B. How do Fungi Differ from Other Organisms?
Living organisms on our planet are divided into
different kingdoms. Until fifty years ago, only two major kingdoms were
recognized, the Plant Kingdom and Animal Kingdom. After a half-century
of studies on the morphology, physiology, biochemistry, ultrastructure,
and molecular nature of organisms, several kingdoms are now recognized.
Many current biology books recognize 5 basic kingdoms of living
organisms, the Monera (bacteria), Protoctista (protozoa),
Plantae (plants), Animalia (animals) and Mycota (fungi). In 1988,
scientists on three different continents discovered independently, using
rDNA, that the fungi emerged very early from the animal kingdom not from
plants as was traditionally assumed. We will look at how the fungi
differ from four other kingdoms currently recognized.
The kingdoms of organisms are further divided into the following
Phyla or Divisions
scientific name of a species is a binomial, consisting of
the generic name and the species name. Thus, the common mushroom is Agaricus
bisporus; (Agaricus = the generic name and bisporus =
the species name).
Fungi differ from bacteria (the Kingdom Monera) in that bacteria do not have organized nuclei or other membrane-bound organelles (i.e., they are prokaryotes). Bacterial cell walls do not contain chitin and glucans (Fig. 1-16).
Fig. 1-16. A dividing bacterium with developing cell wall.
bacteria, like all fungi, are heterotrophic
(they can not manufacture their own food). Other bacteria, the
Cyanobacteria, or what once were called the blue-green
algae, have chlorophyll and are able to manufacture their food (autotrophic).
They are the common green “scum” on bodies of water.
Bacteria may be spiraled, cylindric, or globose.
Fungi differ from the Protozoa (Kingdom Protoctista)
in that protozoan groups are haploid or diploid, heterotrophic or
autotrophic, most engulf their food (phagocytosis),
and when flagellate, they have two or more flagella (01-34). This
large kingdom contains about 35 phyla, three of which are very similar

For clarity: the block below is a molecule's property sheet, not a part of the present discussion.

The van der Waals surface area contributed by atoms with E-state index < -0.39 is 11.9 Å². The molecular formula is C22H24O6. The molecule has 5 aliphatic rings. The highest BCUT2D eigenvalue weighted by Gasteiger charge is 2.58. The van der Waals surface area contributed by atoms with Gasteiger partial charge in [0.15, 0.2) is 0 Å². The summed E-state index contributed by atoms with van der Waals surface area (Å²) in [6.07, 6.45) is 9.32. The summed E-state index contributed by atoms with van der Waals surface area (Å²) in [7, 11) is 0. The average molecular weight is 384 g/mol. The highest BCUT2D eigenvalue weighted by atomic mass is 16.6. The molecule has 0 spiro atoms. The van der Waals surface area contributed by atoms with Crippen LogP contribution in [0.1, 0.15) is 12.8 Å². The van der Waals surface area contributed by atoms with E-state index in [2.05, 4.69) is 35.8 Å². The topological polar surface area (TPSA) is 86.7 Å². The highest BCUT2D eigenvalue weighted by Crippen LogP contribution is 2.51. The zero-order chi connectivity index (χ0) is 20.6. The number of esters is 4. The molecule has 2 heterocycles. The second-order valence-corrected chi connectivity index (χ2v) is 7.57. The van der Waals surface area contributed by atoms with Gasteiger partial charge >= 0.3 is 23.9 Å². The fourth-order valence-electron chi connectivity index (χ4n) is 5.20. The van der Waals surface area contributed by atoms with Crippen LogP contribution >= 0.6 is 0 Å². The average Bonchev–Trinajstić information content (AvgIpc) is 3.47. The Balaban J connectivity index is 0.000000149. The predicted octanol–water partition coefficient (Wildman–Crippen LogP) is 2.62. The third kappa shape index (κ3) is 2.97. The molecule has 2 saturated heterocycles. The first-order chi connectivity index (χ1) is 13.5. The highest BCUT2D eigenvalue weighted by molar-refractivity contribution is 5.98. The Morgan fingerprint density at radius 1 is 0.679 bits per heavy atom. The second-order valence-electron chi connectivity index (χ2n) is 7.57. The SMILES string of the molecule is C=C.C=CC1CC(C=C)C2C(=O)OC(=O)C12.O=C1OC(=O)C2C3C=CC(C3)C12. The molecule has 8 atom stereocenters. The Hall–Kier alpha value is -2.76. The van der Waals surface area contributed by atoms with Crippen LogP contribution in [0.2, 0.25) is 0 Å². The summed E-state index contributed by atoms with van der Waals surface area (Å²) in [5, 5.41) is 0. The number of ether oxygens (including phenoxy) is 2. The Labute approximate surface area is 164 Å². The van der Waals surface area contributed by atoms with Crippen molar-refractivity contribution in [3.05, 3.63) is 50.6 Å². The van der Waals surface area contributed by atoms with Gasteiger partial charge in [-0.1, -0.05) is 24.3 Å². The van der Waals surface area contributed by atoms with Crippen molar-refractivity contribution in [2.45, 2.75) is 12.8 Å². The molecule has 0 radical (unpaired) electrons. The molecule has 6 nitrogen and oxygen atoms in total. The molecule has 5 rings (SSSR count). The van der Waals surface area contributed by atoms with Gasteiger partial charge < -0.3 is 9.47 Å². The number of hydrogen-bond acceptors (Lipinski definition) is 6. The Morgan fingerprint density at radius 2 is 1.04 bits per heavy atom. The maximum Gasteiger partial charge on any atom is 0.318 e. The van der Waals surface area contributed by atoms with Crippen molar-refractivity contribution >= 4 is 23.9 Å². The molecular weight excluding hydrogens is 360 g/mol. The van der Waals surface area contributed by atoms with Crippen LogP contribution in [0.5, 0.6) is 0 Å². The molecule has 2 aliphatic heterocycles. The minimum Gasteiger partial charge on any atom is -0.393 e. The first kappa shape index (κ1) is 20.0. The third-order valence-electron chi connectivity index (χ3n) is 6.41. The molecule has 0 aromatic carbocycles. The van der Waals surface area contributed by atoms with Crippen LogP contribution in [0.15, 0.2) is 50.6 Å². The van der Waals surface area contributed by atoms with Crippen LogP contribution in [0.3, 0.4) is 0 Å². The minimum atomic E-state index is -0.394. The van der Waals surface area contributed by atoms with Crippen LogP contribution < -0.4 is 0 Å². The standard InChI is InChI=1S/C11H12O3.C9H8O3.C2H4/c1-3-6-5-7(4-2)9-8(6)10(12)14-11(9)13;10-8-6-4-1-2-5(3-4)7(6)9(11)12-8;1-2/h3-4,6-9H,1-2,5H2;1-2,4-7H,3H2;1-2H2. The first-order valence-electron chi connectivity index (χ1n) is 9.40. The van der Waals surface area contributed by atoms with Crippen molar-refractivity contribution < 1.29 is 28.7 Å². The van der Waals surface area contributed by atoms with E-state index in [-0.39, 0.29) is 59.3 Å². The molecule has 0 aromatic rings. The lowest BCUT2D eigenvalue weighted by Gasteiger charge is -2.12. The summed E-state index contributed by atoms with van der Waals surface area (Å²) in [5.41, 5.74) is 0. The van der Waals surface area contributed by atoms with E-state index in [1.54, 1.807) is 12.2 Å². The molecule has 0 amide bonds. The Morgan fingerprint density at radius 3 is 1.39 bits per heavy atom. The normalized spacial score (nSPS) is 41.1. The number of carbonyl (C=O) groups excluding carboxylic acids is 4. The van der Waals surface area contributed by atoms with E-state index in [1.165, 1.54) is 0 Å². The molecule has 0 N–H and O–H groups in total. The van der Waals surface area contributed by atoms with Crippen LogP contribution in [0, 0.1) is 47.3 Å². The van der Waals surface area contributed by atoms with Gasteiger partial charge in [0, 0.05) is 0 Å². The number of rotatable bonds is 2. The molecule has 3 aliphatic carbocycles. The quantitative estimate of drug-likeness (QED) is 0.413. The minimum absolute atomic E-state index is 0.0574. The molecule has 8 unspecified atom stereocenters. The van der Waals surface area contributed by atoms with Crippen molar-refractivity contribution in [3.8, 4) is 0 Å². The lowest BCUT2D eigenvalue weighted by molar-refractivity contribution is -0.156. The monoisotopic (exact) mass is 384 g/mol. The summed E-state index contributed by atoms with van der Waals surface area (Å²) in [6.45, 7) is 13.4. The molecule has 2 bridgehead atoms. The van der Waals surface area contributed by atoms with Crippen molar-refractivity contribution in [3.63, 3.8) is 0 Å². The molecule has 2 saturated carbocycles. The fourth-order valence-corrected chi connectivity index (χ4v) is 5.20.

to fungi because their thalli
(structures without roots, stems, or leaves) and zoospores
resemble those of fungi, and they live in the same habitats with fungi.
Current molecular studies suggest that this large group of phyla
probably represents a number of different kingdoms.
Fungi differ from the Stamenopilids (Kingdom Stamenopila), a group that looks morphologically very similar to fungi, in that
Stamenopilids reproduce by means of biflagellate
zoospores with a long whiplash
flagellum and a shorter tinsel
flagellum. Their vegetative mycelioid phase is
diploid, i.e. having a 2N
number of chromosomes within the nucleus, and their walls are
composed of cellulose and glucans. They have oogamous
sexual reproduction and a pattern of steroid synthesis similar to
plants. One large class of Stamenopilids, the Oomycetes,
has been placed until recent years among the fungi and will be
considered in more detail when we look at fungal-like organisms. Although they look like fungi, they differ in having
biflagellate zoospores, diploid mycelium, cellulose in their walls, and
sexually produced oospores.
Unlike fungi, plants (Kingdom Plantae) are composed of diploid cells (except the gametes in pollen
and ovules), their cell walls contain cellulose and pectin (plus
other compounds), and they are autotrophic
(i.e. they can manufacture their own food through the process of
photosynthesis). Plants range from one-celled algae to
multicelled giant redwoods, and include mosses, liverworts,
ferns, and seed plants. Seed plants include small
herbaceous ones to large palms, pines, oaks, and others.
Lichens are organisms that have fungi and algae growing together in a
Fungi differ from animals (Kingdom Animalia)
in that the cells of animals are without walls, the body cells are
diploid (only gametes are haploid), and animals engulf their food (and
boy, do some of us engulf our food!). Animals may be cellular, or larger multicelled like the corals and
snails, worms and fish, turtles and frogs,
or birds and mammals.